So here we are in Ordinary Time, the longest liturgical season that will stretch until the Sunday after Thanksgiving when Advent begins. I noted in my Trinity Sunday essay a couple of days ago that for several reasons this has never been my favorite stretch of the liturgical calendar. But I recall someone in the Living Stones discussion group saying last year at this time that in a post-Covid19 world, “ordinary” seems more attractive than usual.
A few years ago, I led a seminar during the morning of the first day of an Honors faculty two-day workshop with twenty colleagues. The text was a handful of essays from Michel de Montaigne, who regular readers of this blog know is one of my favorite philosophers. Toward the end of a fine discussion we focused our attention to one of Montaigne’s many memorable reflections, this one from the next to last page of the Essais.
The most beautiful of lives to my liking are those which conform to the common measure, human and ordinate, without miracles, though, and without rapture.
My colleagues were not unanimous in their reaction to Montaigne’s sentiment, but when are academics ever unanimous concerning anything, even the Pope’s Catholicism? A few suggested that this seemed to be both a recipe for mediocrity and a denial of the importance of miracles and ecstasy. A colleague from my philosophy department said “Socrates would not have agreed with any of this,” and I overheard a colleague from English close by opining under his breath that Emily Dickinson would not have approved either. They are probably right, although I suspect that Montaigne did not have Socrates’ past or Emily’s future approval at the top of his list of concerns as he wrote.
Other colleagues found much to like in this passage. A professor from the history department, who had just finished the final year of an outstanding teaching and scholarly career on the way toward professor emeritus status, said “I find this inspiring. It says that a beautiful life is not to be judged by whether you get your name on a plaque in City Hall.” This from a man who has a seminar room in our beautiful humanities center named after him in honor of his extraordinary contributions over several decades to thousands of students and hundreds of colleagues.
I agree that this passage from Montaigne is inspirational. He is not suggesting that mountain-top experiences are unimportant; rather, he is reminding us that a beautiful life is not constructed from such experiences. There is a reason why the majority of the Christian liturgical year, although seasoned with the miracle of the Incarnation and the rapture of Easter, is spent in long stretches of inwardness, waiting, and getting down to the day-to-day, week-to-week work of being a regular human being trying to live a life in the presence of the Divine. As the old saying says, life is what happens while we are making other plans. Montaigne suggests that the beauty of a life is to be judged by what you are doing between the miracles and the ecstasy. Or as Jeanne has suggested, it’s about the “dash”—the little line that will carved between the two dates on your tombstone.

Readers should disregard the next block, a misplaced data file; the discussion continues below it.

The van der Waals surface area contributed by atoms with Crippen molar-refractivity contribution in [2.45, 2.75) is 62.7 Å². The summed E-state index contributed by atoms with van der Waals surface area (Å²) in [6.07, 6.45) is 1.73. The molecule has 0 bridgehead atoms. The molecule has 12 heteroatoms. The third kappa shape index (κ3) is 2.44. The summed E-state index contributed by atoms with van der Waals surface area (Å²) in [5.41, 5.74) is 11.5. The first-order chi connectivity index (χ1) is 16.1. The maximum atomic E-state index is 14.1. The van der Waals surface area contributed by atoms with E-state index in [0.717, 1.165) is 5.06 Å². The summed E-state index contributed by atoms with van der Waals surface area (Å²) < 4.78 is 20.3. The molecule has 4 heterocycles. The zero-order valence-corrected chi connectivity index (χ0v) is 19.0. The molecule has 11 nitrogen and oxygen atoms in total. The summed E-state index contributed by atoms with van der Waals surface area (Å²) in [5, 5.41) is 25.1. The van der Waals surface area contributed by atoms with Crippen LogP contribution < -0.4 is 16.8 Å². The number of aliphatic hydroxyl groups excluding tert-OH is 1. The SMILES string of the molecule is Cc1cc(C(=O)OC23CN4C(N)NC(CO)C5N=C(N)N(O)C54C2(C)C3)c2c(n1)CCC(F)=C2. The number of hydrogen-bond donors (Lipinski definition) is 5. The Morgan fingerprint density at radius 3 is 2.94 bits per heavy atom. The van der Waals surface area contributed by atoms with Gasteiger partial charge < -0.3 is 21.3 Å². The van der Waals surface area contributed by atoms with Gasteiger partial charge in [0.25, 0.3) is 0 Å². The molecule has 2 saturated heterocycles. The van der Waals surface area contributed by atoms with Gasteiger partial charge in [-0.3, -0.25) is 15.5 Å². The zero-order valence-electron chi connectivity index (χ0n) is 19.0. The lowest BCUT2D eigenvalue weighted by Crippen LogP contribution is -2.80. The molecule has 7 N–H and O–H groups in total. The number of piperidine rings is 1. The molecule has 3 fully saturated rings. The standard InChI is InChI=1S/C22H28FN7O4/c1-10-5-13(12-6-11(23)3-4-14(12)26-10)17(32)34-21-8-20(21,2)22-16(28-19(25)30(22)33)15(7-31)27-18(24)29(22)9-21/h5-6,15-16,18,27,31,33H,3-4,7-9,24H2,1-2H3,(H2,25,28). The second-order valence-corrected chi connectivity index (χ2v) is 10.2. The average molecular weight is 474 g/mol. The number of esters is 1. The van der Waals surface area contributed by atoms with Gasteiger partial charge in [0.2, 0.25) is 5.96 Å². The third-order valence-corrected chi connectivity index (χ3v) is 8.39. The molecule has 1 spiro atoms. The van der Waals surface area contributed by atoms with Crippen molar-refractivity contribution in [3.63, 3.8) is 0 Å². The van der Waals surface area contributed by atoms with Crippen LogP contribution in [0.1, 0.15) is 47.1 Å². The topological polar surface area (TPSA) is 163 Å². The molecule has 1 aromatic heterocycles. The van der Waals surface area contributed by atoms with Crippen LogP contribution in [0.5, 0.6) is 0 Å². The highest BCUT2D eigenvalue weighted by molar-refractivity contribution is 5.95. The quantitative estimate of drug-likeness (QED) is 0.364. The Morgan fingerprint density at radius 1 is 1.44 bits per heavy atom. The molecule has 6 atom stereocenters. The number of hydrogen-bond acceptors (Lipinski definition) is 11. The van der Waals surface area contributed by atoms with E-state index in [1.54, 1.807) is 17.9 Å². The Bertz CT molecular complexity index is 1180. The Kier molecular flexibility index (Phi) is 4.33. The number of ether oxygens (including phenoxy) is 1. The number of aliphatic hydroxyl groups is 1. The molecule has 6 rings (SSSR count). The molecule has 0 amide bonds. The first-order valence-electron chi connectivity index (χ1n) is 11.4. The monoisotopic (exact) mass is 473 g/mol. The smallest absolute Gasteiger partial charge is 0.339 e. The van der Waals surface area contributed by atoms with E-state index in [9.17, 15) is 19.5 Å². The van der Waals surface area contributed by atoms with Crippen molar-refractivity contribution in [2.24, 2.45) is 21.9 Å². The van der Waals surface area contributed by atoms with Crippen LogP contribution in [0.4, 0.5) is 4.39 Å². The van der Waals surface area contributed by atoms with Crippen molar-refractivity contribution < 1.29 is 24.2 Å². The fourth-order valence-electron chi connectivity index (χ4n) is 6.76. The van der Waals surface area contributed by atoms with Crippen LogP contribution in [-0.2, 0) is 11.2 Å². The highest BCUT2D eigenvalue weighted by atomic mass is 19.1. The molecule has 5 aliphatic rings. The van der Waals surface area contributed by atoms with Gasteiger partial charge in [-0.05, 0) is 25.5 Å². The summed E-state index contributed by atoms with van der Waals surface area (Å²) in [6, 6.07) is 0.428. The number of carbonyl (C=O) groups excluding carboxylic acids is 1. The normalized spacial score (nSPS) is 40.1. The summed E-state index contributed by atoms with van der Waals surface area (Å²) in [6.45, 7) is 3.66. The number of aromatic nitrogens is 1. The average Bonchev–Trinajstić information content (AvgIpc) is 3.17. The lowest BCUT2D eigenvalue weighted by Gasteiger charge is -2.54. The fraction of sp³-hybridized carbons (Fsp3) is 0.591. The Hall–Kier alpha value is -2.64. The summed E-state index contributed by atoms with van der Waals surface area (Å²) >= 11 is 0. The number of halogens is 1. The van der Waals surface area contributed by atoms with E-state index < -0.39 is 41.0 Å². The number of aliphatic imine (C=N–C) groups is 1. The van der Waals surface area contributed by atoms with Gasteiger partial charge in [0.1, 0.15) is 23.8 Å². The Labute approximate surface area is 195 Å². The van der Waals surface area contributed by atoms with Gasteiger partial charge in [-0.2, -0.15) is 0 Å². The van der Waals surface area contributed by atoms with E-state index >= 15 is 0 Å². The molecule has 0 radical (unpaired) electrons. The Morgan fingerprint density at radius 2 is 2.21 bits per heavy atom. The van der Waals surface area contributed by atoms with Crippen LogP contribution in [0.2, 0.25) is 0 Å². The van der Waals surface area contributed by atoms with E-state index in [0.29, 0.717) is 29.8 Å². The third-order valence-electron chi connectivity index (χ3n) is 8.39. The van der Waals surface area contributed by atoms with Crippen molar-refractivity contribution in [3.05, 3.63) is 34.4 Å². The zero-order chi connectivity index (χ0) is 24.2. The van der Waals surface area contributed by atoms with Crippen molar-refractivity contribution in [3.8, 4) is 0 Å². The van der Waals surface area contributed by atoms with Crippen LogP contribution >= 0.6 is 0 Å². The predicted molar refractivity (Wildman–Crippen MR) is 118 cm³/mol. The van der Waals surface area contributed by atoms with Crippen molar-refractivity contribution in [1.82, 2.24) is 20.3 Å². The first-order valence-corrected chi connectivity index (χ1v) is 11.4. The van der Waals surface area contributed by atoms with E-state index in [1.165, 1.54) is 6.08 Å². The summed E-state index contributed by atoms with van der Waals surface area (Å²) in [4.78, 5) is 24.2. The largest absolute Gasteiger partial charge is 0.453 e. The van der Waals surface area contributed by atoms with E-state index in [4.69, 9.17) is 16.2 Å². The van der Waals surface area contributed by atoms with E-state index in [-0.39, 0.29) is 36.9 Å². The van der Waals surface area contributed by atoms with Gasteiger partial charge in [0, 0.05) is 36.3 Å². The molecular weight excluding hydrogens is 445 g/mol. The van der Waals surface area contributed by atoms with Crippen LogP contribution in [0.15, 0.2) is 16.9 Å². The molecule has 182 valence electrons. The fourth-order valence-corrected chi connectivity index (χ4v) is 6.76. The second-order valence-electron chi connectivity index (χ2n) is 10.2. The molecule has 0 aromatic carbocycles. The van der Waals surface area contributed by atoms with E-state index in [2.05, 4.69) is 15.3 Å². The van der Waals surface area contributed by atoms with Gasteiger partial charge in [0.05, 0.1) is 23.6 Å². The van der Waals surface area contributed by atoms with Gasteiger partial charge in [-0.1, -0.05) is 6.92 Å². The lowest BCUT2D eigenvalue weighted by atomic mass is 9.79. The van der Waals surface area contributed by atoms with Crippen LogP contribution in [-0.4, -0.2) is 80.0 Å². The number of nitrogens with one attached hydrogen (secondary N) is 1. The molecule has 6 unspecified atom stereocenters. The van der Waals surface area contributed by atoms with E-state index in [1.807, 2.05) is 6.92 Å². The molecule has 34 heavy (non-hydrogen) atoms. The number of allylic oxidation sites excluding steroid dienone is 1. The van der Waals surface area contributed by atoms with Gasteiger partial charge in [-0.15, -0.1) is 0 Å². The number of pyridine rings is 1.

Some time ago, Jeanne and I had brunch with two couples after church, a lovely occasion that we all agreed should happen more frequently. All six of us had been to a few rodeos—I was the youngest person at the table. My friend Marsue’s birthday had occurred a week or so earlier, so we all sang happy birthday as the waiter brought her a small dessert. The waiter remarked on Jeanne’s beautiful singing voice, a nice connection was made, and good vibes were in abundance. Jeanne and I tend to be generous with tips when the service is good; this time, Jeanne was so generous when bill-paying time came that the waiter returned with the cash, wondering if Jeanne had made a mistake.
She assured him that she hadn’t; we then learned he would be headed for LA in a month to pursue a career in entertainment promotion. Grabbing his hands, Jeanne offered a quick, heartfelt and spontaneous prayer asking for the Divine’s blessing on this young man’s endeavors. “I’ll remember you,” he said to Jeanne as he headed back to the kitchen. And I’m sure he will—it was a lovely moment of grace in the midst of an ordinary Sunday afternoon.
I have written previously about my love for the closing paragraph of George Eliot’s Middlemarch. It not only is the most perfect paragraph I have read in any of the hundreds of novels that have filled my reading life, but it is also a perfect expression of the sort of life Montaigne considers to be beautiful. Of her heroine Dorothea Brooke, Eliot writes:
Her finely touched spirit had still its fine issues, though they were not widely visible. Her full nature, like that river of which Cyrus broke the strength, spent itself in channels which had no great name on the earth. But the effect of her being on those around her was incalculably diffusive: for the growing good of the world is partly dependent on unhistoric acts; and that things are not so ill with you and me as they might have been, is half owing to the number who lived faithfully a hidden life, and rest in unvisited tombs.
I find this description of a life beautifully lived in “ordinary time” helpful in these early days of sabbatical. I would love to write a bestseller. I would love mine to be the first likeness carved on the Mount Rushmore for Teachers that someone should create sometime. I would love to have thousands of people all over the world waiting with rapt attention for my next wise and witty blog post. But I would like most to faithfully live a life according to Montaigne’s “common measure,” bringing what I have to offer into each new day with intelligence, energy, and an occasional infusion of divine humor. Miracles and rapture are fine if you get them, but at the end of the road a “nicely done” would be even better.